My Route 66 grilled burger, made in-house mainly of soy, arrived on an organic whole wheat bun, topped with soy bacon strips, vegan cheddar cheese, lettuce, tomato, pickles, and soy mayo. Like all sandwich baskets, this veggie burger comes with a bag of kettle-cooked potato chips, a pickle slice, and choice of potato salad, coleslaw, or carrot salad. I went with the potato salad, which was chunky and tasty with tiny bits of pickle, onion, carrot, and green peppers. Though somewhat bland, a dash of black pepper added just the right spice for me.
The burger was delicious. In fact, it was one of the best veggie burgers I've ever tasted, and I've tasted quite a few, since they're often the only thing I can order in a restaurant. While the soy bacon strikingly captured the taste and smell of real bacon, the strips were so thin as to nearly escape notice. However, they did lend a pleasant hint of crispiness to the burger. The soy cheese was nicely melted, though neutral in taste. The whole wheat bun was fluffy and wholesome tasting.
I tried the spiced iced tea, which had a pleasantly pungent aroma but a subtler taste. The flavor hit later, though, with a delayed kick.
My companion ordered the Portobello griller ($8.25), slices of grilled Portobello on a whole wheat hoagie bun with peppers and onions. Before I'd taken a bite of my burger and discovered its deliciousness, the tempting aroma of the mushroom wafting over from his sandwich gave me second thoughts about my order. Indeed, the savory combination of ingredients brought a satisfied smile to his face. He was likewise pleased with the accompanying carrot salad.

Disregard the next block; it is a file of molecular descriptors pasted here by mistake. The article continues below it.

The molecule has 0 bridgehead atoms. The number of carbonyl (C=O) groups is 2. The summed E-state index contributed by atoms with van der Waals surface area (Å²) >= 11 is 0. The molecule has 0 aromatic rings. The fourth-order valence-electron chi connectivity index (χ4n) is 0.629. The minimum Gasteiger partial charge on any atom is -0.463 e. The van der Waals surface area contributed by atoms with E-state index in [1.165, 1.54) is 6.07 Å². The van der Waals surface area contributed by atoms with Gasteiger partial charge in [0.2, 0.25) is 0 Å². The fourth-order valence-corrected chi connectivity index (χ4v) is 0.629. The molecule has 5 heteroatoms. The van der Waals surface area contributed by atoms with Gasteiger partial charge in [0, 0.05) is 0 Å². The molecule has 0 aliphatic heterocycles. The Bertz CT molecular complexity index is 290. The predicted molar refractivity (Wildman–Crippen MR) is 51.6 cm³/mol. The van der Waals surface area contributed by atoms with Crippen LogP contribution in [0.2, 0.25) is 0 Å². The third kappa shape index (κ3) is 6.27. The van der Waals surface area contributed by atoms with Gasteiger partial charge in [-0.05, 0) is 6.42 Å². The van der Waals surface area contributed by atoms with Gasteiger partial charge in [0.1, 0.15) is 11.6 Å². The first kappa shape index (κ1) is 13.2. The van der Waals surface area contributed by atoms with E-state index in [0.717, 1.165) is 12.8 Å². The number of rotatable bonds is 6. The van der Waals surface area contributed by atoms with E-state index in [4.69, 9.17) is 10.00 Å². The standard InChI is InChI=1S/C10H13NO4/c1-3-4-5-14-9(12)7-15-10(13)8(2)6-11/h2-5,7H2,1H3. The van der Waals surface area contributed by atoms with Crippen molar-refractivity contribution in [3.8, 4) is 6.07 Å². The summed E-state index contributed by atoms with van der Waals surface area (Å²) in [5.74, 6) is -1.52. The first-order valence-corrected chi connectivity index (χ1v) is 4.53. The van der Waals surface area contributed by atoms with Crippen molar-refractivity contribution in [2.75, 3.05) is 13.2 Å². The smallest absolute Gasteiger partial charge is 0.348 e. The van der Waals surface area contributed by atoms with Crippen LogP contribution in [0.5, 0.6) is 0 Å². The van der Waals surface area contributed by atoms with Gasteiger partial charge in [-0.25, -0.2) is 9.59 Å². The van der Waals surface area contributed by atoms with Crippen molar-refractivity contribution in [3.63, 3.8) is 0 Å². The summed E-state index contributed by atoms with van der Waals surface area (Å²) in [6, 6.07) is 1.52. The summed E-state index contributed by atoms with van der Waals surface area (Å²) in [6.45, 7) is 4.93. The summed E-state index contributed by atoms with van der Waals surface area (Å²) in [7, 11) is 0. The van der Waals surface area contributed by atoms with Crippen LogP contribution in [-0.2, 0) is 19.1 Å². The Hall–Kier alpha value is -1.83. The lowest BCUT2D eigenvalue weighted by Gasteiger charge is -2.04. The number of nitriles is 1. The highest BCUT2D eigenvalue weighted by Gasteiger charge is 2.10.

As tasty as our entrees were, the dessert proved most memorable. We shared a banana-nut muffin ($2.50), cake-like in texture with a hint of spice, halved and topped with caramelized strawberries. Though the muffin alone was scrumptious, delightfully crispy on top and fluffy everywhere else, the combination of muffin and strawberry was nothing short of heavenly. No crumb was left behind. And yes, for those who are not really muffin-lovers, there is chocolate at Lovin' Spoonfuls.
The dinner menu includes Pepper Steak, Green Chili Polenta, Picadilly Nut Loaf, Stroganoff Supreme, Thai Vegetable Curry, and Pasta Primavera. Breakfast offers a nice fare from a hefty stack to a Denver Scramble. Don't overlook the fresh fruit smoothies any time of day for an energy boost. And there's even a full selection of gluten-free meals.
You don't need to be a vegetarian or vegan to enjoy the food at Lovin' Spoonfuls. The place offers a pleasing reminder that there is no need to compromise taste for health. You can have your banana-nut muffin and eat it, too.
WHERE TO EAT
29990 N. Campbell Ave.
Serving breakfast, lunch, and dinner
Hours: Monday-Saturday 9:30am-9pm; Sunday 10am-3pm
A range of vegan entrees, sandwiches, soups, and salads. Organic wines and beer available. Moderate prices.
Winner: Tucson Weekly 2006 and 2007 Best of Tucson Vegetarian Restaurant and Best of Tucson Veggie Burger.
Winner: Tucson Lifestyle 2007 Top Vegetarian Restaurant Culinary Award.
Named: One of the nation's top 20 eateries by VegNews Magazine in 2006.